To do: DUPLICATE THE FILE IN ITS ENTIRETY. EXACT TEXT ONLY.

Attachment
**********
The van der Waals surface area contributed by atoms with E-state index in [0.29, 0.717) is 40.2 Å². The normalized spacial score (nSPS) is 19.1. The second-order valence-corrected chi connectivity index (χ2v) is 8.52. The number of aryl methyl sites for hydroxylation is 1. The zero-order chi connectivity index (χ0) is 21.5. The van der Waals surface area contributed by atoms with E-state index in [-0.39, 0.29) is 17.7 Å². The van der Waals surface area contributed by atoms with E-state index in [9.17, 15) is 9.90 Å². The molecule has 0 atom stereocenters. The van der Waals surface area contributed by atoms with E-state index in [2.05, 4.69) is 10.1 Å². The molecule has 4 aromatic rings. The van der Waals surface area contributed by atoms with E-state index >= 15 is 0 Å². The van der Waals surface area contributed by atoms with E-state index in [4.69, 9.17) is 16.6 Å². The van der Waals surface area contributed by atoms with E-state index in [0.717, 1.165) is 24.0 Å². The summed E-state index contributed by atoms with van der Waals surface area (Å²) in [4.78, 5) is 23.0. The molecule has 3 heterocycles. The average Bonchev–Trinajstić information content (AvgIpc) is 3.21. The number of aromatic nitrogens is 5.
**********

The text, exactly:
The van der Waals surface area contributed by atoms with E-state index in [0.29, 0.717) is 40.2 Å². The normalized spacial score (nSPS) is 19.1. The second-order valence-corrected chi connectivity index (χ2v) is 8.52. The number of aryl methyl sites for hydroxylation is 1. The zero-order chi connectivity index (χ0) is 21.5. The van der Waals surface area contributed by atoms with E-state index in [-0.39, 0.29) is 17.7 Å². The van der Waals surface area contributed by atoms with E-state index in [9.17, 15) is 9.90 Å². The molecule has 0 atom stereocenters. The van der Waals surface area contributed by atoms with E-state index in [2.05, 4.69) is 10.1 Å². The molecule has 4 aromatic rings. The van der Waals surface area contributed by atoms with E-state index >= 15 is 0 Å². The van der Waals surface area contributed by atoms with E-state index in [4.69, 9.17) is 16.6 Å². The van der Waals surface area contributed by atoms with E-state index in [0.717, 1.165) is 24.0 Å². The summed E-state index contributed by atoms with van der Waals surface area (Å²) in [4.78, 5) is 23.0. The molecule has 3 heterocycles. The average Bonchev–Trinajstić information content (AvgIpc) is 3.21. The number of aromatic nitrogens is 5.